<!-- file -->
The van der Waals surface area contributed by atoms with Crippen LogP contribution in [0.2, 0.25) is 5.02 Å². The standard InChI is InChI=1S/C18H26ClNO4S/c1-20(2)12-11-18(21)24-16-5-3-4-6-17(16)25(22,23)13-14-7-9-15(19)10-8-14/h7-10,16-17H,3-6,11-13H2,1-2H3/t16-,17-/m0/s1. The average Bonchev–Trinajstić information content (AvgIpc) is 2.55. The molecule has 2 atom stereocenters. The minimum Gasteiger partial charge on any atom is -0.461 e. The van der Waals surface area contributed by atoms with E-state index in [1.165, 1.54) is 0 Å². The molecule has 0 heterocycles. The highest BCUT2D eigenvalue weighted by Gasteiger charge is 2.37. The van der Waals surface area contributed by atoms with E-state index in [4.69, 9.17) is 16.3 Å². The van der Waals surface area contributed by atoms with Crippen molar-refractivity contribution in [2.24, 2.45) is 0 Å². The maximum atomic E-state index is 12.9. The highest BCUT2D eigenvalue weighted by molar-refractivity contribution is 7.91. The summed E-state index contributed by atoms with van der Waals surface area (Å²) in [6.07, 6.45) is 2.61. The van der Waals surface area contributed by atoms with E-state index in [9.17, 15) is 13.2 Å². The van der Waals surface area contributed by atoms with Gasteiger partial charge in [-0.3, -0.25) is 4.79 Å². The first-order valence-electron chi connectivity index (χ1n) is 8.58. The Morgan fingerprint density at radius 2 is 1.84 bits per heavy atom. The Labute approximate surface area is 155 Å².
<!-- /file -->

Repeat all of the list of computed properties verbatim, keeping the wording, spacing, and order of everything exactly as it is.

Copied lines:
The van der Waals surface area contributed by atoms with Crippen LogP contribution in [0.2, 0.25) is 5.02 Å². The standard InChI is InChI=1S/C18H26ClNO4S/c1-20(2)12-11-18(21)24-16-5-3-4-6-17(16)25(22,23)13-14-7-9-15(19)10-8-14/h7-10,16-17H,3-6,11-13H2,1-2H3/t16-,17-/m0/s1. The average Bonchev–Trinajstić information content (AvgIpc) is 2.55. The molecule has 2 atom stereocenters. The minimum Gasteiger partial charge on any atom is -0.461 e. The van der Waals surface area contributed by atoms with E-state index in [1.165, 1.54) is 0 Å². The molecule has 0 heterocycles. The highest BCUT2D eigenvalue weighted by Gasteiger charge is 2.37. The van der Waals surface area contributed by atoms with E-state index in [4.69, 9.17) is 16.3 Å². The van der Waals surface area contributed by atoms with Crippen molar-refractivity contribution in [2.24, 2.45) is 0 Å². The maximum atomic E-state index is 12.9. The highest BCUT2D eigenvalue weighted by molar-refractivity contribution is 7.91. The summed E-state index contributed by atoms with van der Waals surface area (Å²) in [6.07, 6.45) is 2.61. The van der Waals surface area contributed by atoms with E-state index in [9.17, 15) is 13.2 Å². The van der Waals surface area contributed by atoms with Gasteiger partial charge in [-0.3, -0.25) is 4.79 Å². The first-order valence-electron chi connectivity index (χ1n) is 8.58. The Morgan fingerprint density at radius 2 is 1.84 bits per heavy atom. The Labute approximate surface area is 155 Å².